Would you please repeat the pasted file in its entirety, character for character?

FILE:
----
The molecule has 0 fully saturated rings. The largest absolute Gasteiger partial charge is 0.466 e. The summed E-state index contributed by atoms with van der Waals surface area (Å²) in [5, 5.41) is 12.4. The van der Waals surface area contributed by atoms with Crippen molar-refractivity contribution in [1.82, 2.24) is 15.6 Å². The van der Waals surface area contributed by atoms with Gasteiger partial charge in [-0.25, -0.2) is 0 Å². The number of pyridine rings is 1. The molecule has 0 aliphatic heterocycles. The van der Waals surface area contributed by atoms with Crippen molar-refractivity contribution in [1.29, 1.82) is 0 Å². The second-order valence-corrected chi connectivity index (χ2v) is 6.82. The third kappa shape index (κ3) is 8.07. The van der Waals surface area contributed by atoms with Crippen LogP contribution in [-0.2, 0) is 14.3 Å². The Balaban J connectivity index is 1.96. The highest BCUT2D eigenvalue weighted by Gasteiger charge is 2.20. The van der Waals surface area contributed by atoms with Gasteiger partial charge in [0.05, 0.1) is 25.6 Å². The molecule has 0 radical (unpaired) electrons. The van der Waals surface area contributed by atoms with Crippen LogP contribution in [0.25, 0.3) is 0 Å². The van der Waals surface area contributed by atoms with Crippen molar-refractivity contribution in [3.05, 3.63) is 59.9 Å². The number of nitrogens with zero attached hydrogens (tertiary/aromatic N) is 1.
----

The molecule has 0 fully saturated rings. The largest absolute Gasteiger partial charge is 0.466 e. The summed E-state index contributed by atoms with van der Waals surface area (Å²) in [5, 5.41) is 12.4. The van der Waals surface area contributed by atoms with Crippen molar-refractivity contribution in [1.82, 2.24) is 15.6 Å². The van der Waals surface area contributed by atoms with Gasteiger partial charge in [-0.25, -0.2) is 0 Å². The number of pyridine rings is 1. The molecule has 0 aliphatic heterocycles. The van der Waals surface area contributed by atoms with Crippen molar-refractivity contribution in [1.29, 1.82) is 0 Å². The second-order valence-corrected chi connectivity index (χ2v) is 6.82. The third kappa shape index (κ3) is 8.07. The van der Waals surface area contributed by atoms with Crippen LogP contribution in [-0.2, 0) is 14.3 Å². The Balaban J connectivity index is 1.96. The highest BCUT2D eigenvalue weighted by Gasteiger charge is 2.20. The van der Waals surface area contributed by atoms with Gasteiger partial charge in [0.05, 0.1) is 25.6 Å². The molecule has 0 radical (unpaired) electrons. The van der Waals surface area contributed by atoms with Crippen LogP contribution in [0.25, 0.3) is 0 Å². The van der Waals surface area contributed by atoms with Crippen molar-refractivity contribution in [3.05, 3.63) is 59.9 Å². The number of nitrogens with zero attached hydrogens (tertiary/aromatic N) is 1.